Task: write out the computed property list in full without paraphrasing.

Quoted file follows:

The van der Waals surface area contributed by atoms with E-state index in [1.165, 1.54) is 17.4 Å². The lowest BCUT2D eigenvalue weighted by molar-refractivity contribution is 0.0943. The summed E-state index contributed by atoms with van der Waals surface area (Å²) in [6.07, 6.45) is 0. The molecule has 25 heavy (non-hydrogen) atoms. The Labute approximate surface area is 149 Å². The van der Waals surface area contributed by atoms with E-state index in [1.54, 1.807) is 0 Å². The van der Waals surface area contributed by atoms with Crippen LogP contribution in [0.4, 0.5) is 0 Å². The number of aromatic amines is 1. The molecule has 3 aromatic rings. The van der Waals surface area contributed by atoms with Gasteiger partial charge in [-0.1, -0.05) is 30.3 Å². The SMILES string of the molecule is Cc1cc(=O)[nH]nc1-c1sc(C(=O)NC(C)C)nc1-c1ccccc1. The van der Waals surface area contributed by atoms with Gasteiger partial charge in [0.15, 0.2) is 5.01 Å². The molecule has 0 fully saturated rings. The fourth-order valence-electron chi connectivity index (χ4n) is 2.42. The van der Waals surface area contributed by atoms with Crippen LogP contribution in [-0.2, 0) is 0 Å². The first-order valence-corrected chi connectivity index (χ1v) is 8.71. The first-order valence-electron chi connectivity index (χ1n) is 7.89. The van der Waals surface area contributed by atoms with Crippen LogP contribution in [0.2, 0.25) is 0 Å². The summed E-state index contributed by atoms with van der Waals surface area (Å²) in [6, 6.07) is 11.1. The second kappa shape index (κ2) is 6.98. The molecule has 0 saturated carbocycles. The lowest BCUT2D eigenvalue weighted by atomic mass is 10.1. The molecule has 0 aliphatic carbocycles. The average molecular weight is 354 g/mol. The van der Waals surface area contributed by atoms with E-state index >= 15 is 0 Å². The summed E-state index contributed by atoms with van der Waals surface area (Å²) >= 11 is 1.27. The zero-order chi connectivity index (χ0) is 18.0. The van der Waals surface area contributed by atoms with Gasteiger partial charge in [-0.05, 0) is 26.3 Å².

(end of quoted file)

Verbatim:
The van der Waals surface area contributed by atoms with E-state index in [1.165, 1.54) is 17.4 Å². The lowest BCUT2D eigenvalue weighted by molar-refractivity contribution is 0.0943. The summed E-state index contributed by atoms with van der Waals surface area (Å²) in [6.07, 6.45) is 0. The molecule has 25 heavy (non-hydrogen) atoms. The Labute approximate surface area is 149 Å². The van der Waals surface area contributed by atoms with E-state index in [1.54, 1.807) is 0 Å². The van der Waals surface area contributed by atoms with Crippen LogP contribution in [0.4, 0.5) is 0 Å². The number of aromatic amines is 1. The molecule has 3 aromatic rings. The van der Waals surface area contributed by atoms with Gasteiger partial charge in [-0.1, -0.05) is 30.3 Å². The SMILES string of the molecule is Cc1cc(=O)[nH]nc1-c1sc(C(=O)NC(C)C)nc1-c1ccccc1. The van der Waals surface area contributed by atoms with Gasteiger partial charge in [0.15, 0.2) is 5.01 Å². The molecule has 0 fully saturated rings. The fourth-order valence-electron chi connectivity index (χ4n) is 2.42. The van der Waals surface area contributed by atoms with Crippen LogP contribution in [-0.2, 0) is 0 Å². The first-order valence-corrected chi connectivity index (χ1v) is 8.71. The first-order valence-electron chi connectivity index (χ1n) is 7.89. The van der Waals surface area contributed by atoms with Crippen LogP contribution in [0.2, 0.25) is 0 Å². The summed E-state index contributed by atoms with van der Waals surface area (Å²) in [6, 6.07) is 11.1. The second kappa shape index (κ2) is 6.98. The molecule has 0 saturated carbocycles. The lowest BCUT2D eigenvalue weighted by atomic mass is 10.1. The molecule has 0 aliphatic carbocycles. The average molecular weight is 354 g/mol. The van der Waals surface area contributed by atoms with E-state index >= 15 is 0 Å². The summed E-state index contributed by atoms with van der Waals surface area (Å²) >= 11 is 1.27. The zero-order chi connectivity index (χ0) is 18.0. The van der Waals surface area contributed by atoms with Gasteiger partial charge in [-0.05, 0) is 26.3 Å².